Diet & Nutrition Tips,  Healthy Foods,  PFOODIE

Healthy Changes for the Whole Family

A new school year is a perfect time to start some new healthy habits – not just for your child, but for the whole family!

Here are 9 healthy habits that can help you and your kids reach their top potential.

Healthy Diet changes

1. Heavy breakfast – your family doesn’t need any calories to watch TV at night or sleep, but they need tons of calories throughout the day to keep you alert and energized. Make bigger meals when your family needs it most, and keep evening meals small (like just a meat and a green).

2. Frequent meals – By eating 5-6 times a day, your family will have a TON more energy. Ask your child if they get hungry during the day. Send them to school with a bag of nuts or a protein bar to snack on between classes to help keep their metabolism revved all day. This is especially important if they attend after school activities.

packing lunch3. Don’t forget the protein – Many meals (especially for kids) are high in carbs. Kids tend to eat (or want to eat) a lot of foods like cereal, poptarts, chips, fruit rollups, candy, french fries, tater tots, pizza, etc., but most kids don’t eat a lot of meat or high-protein foods. Probably because they aren’t wrapped in a fun flashy cartoon wrapper. πŸ™‚ As you are making meal, look at protein content and make sure they are getting protein with carbs and fat for more balanced meals. Greek yogurt, eggs, lunch meat, cottage cheese and protein enriched foods (like high-protein flat bread) are great foods to add to meals and snacks.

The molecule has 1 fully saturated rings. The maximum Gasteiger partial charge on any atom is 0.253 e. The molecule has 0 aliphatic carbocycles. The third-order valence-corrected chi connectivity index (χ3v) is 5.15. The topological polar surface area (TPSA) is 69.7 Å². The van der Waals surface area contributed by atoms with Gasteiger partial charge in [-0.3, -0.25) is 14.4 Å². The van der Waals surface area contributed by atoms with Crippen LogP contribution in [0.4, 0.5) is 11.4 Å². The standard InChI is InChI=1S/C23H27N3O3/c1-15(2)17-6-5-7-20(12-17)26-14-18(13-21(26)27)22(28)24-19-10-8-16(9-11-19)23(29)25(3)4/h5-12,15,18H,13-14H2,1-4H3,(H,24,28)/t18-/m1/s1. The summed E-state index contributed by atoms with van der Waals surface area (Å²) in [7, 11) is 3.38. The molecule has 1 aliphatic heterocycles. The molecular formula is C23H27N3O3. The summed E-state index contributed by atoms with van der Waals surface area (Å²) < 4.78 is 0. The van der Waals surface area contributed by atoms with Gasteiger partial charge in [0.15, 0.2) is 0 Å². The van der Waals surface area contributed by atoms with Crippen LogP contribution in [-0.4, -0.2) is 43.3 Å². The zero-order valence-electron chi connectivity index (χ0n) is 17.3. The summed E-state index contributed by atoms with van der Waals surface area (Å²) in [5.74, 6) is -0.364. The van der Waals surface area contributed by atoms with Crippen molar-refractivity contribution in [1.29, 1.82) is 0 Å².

4. Hydration – Often times kids want a soda or snack, when they really need hydration the most. Teach your child to always drink a glass of water before they take their first bite of a snack. They will not only bet the hydration they need, but they will likely eat less.


caffeine drinks caffeinated-beverage5. Limit caffeine – Caffeine is a drug of sorts. It has a chemical effect on the body, so it is smart to limit those beverages. Cokes should be treats, not a daily staple – especially while they are growing. Low Fat milk, water and juice (in moderation) should be the main source of hydration and nutrients.

6. Avoid sugar & processed foods – Processed foods break down and turn to sugar very rapidly. This can send someone’s blood sugar for a roller coaster ride full of ups and downs (and more downs, than ups). By limited sugar, you’ll be able to maintain a more steady level of energy through out the day (and avoid weight gain associated with high-calorie processed foods).

7. Stress buster foods – Does your child even know what that is? To me, it means your child shouldn’t feel deprived, but there are also foods known to help relieve stress. They should have foods they can snack on and enjoy without negative side effects. For me, it’s 100 calorie popcorn. Your child may enjoy yogurt or fresh fruit. Either way, they should never feel that eating healthy is boring or restrictive. While it may take some adjusting at first, they should enjoy the foods they eat. CLICK HERE to get see a list of 10 foods that help relieve stress.